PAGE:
Just how rotten is the United States political system? “Rotten” as in it will only take a small kick for the whole edifice to fall in, let alone a big kick like Covid. The idea is about as fanciful as the collapse of the Soviet empire seemed in 1987 when President Ronald Reagan famously demanded: “Mr Gorbachev, tear down this wall.”
Yet, a short time later, a little chink in the Iron Curtain at the Hungary-Austrian border saw the whole rotten regime collapse.
Continue reading “Something rotten in the states of America”
When the Government announced this week its $80 billion increase in military spending over the next decade to $270 billion, there was no chorus of “Where is the money coming from?” that usually accompanies pre-election promises of, say, increased dental services or childcare subsidies.
An ingrained acceptance of higher military spending prevails. With health, education and welfare, on the other hand, the attitude seems to be that “taxpayers’ money” is somehow being wasted or squandered.
Yet the acid question is not “Where is the money COMING FROM?” but “Where is the money GOING TO?”
Continue reading “Sinking money into the military”
You could replace the words “Black Death” with the words “Covid 19” in the following quote from a Medieval historian: “The Black Death was a great tragedy. However, the decrease in population caused by the plague increased the wages of peasants. As a result, peasants began to enjoy a higher standard of living and greater freedom.”
Covid 19 has not and will not cause the death of between a third or half the population as the Black Death did between 1349 and 1370, but in Australia (with immigration on hold) it will produce a significant slowing, if not falling, in population growth.
Continue reading “Tragedy leading to higher living standards”
Revelations in the past week of branch stacking in the Labor Party in Victoria and misuse of travel allowances across the political spectrum come just as voters’ confidence in politicians and politics was increasing as a result of their handling of Covid 19.
Every now and then someone gets caught stacking or rorting and is removed, but the endless recurrences across all parties suggest the problem is endemic. To use a domestic simile, the institutional response is like someone cleaning the kitchen benches and floor which will have to be done again and again, instead of acknowledging that vermin have infested the whole kitchen and radical, more robust, and permanent solutions are needed.
Continue reading “Endemic stacking and corrupting”
In the past week, the Coalition Government has slowly but inconsistently wound back the concessions it made in the face of the Covid-19 crisis. It said it would end free childcare but would continue tax concessions to business. This is the Coalition going back to its old tricks of helping well-off businesses while at the same time kicking the less fortunate in the guts. This is regression to the mean – in more ways than one.
Continue reading “Coalition regresses to the mean”
In the new environment of political leaders being more willing to accept expert advice, it seemed a little perplexing that the Government would reject the unanimous recommendation of the Defence Honours and Awards Appeals Tribunal to award Ordinary Seaman Teddy Sheean the Victoria Cross.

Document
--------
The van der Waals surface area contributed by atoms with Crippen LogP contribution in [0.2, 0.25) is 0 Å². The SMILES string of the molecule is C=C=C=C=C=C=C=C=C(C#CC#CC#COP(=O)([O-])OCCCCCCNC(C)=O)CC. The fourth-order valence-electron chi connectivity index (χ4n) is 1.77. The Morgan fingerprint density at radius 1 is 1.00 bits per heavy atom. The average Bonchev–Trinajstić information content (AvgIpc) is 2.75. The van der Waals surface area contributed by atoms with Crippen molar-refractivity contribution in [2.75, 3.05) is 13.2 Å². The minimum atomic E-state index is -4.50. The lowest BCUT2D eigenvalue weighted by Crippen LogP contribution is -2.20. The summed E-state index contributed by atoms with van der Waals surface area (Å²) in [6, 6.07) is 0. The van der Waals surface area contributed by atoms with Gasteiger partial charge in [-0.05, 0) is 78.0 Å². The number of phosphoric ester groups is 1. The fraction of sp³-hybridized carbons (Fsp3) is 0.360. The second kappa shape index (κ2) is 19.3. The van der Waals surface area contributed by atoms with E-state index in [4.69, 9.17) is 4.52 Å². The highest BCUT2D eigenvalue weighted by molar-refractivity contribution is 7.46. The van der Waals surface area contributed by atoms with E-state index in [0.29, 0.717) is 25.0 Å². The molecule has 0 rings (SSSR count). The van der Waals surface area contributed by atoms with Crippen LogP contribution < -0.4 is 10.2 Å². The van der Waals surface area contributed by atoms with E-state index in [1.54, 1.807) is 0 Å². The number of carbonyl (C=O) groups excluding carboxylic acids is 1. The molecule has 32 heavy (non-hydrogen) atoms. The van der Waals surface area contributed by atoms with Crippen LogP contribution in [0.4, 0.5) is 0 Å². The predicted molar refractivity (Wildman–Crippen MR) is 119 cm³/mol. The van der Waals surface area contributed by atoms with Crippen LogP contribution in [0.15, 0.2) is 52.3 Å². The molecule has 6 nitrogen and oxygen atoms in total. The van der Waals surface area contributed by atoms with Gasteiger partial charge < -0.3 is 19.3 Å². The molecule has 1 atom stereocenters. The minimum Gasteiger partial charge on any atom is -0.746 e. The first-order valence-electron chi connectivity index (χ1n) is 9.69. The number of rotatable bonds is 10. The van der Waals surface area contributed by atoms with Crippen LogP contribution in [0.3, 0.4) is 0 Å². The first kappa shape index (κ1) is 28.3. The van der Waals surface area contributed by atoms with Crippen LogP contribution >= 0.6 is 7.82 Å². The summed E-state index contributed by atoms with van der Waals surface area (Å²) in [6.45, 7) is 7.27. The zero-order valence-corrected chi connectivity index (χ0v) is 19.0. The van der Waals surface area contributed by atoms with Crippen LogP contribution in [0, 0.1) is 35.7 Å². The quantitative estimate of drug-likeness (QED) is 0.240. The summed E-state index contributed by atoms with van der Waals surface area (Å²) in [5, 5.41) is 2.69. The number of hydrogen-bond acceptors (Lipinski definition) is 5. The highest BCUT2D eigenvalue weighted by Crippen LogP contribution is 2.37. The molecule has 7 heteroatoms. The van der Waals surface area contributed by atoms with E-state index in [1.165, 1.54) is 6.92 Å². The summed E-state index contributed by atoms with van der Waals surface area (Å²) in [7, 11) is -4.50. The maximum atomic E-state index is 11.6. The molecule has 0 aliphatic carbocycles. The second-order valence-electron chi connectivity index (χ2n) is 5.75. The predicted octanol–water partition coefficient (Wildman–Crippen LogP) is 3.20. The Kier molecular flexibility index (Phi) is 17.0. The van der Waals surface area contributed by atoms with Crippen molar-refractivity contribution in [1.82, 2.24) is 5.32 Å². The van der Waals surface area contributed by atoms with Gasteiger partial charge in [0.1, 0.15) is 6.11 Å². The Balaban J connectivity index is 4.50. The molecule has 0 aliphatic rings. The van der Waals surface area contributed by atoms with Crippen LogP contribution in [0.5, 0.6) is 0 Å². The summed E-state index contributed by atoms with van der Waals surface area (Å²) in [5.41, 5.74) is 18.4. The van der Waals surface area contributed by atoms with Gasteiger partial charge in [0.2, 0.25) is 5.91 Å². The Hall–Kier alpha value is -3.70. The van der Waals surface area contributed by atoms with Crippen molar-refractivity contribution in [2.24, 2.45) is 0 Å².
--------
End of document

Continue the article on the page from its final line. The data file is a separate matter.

The tribunal’s membership is sprinkled with Admirals, Generals, Air Marshals and administrative-law heavyweights.
Continue reading “Lessons from Sheean VC case”
Prime Minister Scott Morrison in reply to questions from Australian Community Media about Teddy Sheean:
Australia will remain eternally grateful for the service, dedication and sacrifice of Ordinary Seaman Edward ‘Teddy’ Sheean.
I can understand the frustration, commitment and passion of those petitioning for Teddy Sheehan to be recognised through the posthumous awarding of the VC. His bravery and sacrifice was exemplary.
Continue reading “PM on Sheean’s VC case”
Prime Minister Scott Morrison’s admission that “the Commonwealth has no line of sight” on vocational training spending and that “where targets do exist, they are aspirational. If not met, there are no consequences” applies equally to all spending on education at all levels by all levels of government.
Education funding in Australia is a quagmire of blame shifting, cost shifting, and caving in to lobbying and special interests.
Continue reading “Education: quagmire of blame and cost shifting”
President Donald Trump’s assertion this week that the US having the world’s most Covid-19 cases should be seen as a “badge of honour” epitomised all the failings of irrational, autocratic decision-making. And in this crisis, decision-making has been a matter of life and death.
Trump, like his fellow autocratic strongmen (and they are invariably men) in Brazil, Russia and China, has inflicted massive unnecessary pain on his people.
Continue reading “Trump’s deadly badge of dishonour”
More fundamental questions must be asked. People, quite reasonably are drafting wishlists for a post-Covid world – such as action on climate, energy, tax, water, industrial relations and so on – but that risks a return to politics as usual.
Rather we should be asking: what sort of economy do we want; what is the economy for; what role should government play and who should decide how government acts?
Continue reading “Virus puts economics in back seat”